The Times set the standard for the modern American journalistic ideal of “objectivity” and outlasted papers that chased readers with what we’d today call click-bait. Twenty-five years later, an admiring editor at another paper wrote that eventually Ochs taught his yellow competitors that “decency meant dollars.”

Many of my conservative friends will regard me as nuts for suggesting a mainstream news revival might be a good idea. Many conservatives long ago dismissed the networks (outside Fox) and major papers as beyond redemption. Clearly, they seem unlikely to change. They have little incentive to accommodate people who seem to despise them, while years of harsh critiques have hardened them more than prompted serious self-reflection. The nation’s largest newsrooms have not merely blown off conservative criticism, many have doubled down on their liberal bias.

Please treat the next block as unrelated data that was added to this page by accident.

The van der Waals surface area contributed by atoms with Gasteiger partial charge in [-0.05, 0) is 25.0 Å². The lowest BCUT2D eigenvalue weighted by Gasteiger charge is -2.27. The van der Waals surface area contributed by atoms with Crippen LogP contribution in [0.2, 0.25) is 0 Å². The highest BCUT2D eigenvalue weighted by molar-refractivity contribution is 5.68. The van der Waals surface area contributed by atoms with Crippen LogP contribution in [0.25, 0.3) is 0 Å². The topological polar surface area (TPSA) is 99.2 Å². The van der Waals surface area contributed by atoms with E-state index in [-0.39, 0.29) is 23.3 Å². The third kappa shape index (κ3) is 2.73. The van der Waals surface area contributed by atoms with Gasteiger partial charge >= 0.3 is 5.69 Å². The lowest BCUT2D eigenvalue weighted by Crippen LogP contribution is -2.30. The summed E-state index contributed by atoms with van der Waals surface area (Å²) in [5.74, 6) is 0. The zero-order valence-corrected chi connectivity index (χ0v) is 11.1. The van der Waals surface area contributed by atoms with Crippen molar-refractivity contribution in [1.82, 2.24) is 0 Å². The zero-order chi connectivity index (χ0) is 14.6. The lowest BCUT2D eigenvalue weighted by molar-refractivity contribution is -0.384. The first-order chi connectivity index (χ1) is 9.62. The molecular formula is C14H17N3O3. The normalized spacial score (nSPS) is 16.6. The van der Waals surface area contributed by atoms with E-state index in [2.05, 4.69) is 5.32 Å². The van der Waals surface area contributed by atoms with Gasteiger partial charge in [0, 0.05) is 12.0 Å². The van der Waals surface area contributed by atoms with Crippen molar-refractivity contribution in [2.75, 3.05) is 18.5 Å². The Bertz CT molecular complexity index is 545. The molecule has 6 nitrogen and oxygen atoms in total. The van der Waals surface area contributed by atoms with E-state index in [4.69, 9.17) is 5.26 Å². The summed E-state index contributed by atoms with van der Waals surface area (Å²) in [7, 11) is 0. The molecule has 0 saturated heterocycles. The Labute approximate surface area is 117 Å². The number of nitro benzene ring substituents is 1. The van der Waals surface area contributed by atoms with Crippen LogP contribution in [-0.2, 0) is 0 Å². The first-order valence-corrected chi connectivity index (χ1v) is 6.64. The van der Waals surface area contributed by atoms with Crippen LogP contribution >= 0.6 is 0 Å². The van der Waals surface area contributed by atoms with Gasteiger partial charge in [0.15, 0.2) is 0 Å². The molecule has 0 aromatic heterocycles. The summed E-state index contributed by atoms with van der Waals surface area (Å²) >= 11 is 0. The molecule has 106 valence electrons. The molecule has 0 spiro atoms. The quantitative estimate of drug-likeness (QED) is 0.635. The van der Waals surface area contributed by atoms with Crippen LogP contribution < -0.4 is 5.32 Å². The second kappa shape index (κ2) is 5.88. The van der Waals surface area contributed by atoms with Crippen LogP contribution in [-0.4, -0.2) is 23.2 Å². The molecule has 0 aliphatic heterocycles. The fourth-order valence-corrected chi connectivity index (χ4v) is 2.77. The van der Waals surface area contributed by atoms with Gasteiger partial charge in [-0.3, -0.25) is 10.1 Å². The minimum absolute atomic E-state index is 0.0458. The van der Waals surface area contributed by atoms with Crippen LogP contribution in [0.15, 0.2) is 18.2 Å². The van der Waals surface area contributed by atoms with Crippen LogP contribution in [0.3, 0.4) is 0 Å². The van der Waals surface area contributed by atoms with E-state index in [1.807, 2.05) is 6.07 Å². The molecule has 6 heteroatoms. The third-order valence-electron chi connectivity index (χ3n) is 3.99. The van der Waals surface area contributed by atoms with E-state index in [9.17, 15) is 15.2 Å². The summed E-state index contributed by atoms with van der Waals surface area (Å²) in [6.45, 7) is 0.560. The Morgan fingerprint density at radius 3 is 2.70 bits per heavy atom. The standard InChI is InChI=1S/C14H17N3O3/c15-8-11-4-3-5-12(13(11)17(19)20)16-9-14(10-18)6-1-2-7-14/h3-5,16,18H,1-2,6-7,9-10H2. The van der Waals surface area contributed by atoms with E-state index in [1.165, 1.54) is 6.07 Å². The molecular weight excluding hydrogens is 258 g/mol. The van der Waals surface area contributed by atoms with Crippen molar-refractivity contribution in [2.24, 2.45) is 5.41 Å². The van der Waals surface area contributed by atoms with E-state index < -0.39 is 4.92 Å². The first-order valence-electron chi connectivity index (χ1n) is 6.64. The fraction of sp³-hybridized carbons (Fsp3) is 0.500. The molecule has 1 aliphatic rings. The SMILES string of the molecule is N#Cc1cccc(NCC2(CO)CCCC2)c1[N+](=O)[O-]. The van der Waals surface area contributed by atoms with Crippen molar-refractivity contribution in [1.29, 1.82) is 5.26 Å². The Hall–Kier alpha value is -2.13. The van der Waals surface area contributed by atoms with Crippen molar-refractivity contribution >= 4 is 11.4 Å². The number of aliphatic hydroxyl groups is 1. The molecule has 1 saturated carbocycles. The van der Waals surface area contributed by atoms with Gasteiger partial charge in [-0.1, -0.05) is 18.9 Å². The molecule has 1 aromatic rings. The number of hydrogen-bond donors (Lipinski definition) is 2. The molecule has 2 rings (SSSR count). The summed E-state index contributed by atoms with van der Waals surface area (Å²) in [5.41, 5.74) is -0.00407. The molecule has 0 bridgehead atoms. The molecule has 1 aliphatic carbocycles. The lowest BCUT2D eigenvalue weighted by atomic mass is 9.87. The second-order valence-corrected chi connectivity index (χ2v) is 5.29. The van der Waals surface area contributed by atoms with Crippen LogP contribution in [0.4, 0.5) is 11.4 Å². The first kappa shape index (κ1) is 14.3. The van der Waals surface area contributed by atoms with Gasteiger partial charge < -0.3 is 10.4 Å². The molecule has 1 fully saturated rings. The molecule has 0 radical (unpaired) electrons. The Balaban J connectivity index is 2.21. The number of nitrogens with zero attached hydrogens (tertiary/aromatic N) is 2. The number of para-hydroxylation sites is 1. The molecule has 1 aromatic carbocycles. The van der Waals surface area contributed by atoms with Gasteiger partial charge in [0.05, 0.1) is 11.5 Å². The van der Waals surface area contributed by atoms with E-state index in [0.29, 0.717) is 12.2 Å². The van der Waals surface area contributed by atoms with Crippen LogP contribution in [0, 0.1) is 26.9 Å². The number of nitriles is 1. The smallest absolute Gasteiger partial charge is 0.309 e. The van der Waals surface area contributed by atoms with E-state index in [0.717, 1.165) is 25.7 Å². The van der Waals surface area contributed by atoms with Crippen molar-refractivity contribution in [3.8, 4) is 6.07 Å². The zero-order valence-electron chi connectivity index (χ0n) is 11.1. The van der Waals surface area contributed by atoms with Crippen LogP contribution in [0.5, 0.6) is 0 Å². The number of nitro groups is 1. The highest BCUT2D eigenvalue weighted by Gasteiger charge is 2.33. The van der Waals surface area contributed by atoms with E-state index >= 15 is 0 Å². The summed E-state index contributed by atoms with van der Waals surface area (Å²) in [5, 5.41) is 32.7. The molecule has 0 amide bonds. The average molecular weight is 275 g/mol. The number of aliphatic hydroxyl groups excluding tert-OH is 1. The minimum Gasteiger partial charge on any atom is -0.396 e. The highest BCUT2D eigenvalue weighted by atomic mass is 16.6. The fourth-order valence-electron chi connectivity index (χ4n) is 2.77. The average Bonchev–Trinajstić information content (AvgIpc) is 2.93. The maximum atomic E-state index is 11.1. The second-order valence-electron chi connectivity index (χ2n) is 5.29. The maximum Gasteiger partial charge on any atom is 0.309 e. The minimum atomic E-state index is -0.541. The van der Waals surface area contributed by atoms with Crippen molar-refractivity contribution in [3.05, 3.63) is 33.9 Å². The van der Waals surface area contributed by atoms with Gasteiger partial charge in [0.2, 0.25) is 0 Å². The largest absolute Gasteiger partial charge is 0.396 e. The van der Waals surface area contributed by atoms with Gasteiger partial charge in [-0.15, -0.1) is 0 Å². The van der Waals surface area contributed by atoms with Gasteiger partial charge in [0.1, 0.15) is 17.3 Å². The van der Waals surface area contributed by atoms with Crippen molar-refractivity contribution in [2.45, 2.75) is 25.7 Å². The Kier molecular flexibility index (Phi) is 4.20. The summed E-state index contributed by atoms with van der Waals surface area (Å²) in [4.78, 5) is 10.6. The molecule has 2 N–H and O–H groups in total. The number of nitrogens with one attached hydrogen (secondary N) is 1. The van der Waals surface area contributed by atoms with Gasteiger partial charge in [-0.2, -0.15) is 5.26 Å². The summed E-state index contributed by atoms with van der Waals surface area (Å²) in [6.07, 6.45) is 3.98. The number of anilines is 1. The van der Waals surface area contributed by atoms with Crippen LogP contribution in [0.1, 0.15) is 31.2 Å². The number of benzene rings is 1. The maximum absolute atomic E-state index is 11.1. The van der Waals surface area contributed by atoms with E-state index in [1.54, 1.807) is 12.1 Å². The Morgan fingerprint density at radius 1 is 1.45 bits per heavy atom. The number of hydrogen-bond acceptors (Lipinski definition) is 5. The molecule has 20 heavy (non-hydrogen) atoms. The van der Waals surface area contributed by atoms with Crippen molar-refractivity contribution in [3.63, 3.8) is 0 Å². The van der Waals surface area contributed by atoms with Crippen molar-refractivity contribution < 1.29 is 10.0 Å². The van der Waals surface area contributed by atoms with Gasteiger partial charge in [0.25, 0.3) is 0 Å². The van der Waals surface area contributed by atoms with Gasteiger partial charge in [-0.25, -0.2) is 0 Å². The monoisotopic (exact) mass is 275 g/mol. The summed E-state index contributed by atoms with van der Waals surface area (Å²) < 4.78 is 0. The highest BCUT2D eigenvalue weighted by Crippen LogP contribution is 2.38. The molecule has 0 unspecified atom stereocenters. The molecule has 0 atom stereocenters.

It was a mistake, because their business models depend on speaking to entire communities and even the nation. Once upon a time, so did their rhetoric.

Here’s How to Start

That’s why those newsroom hires need to be reporters, not columnists, talking heads, or occasional conservative contributors. That’s tokenism. Only with some determined hiring will editors ensure that their news coverage—their facts, the things on which opinions are supposed to be grounded, the things they provide to justify their expansive claims about their importance to democracy—serves society as it should.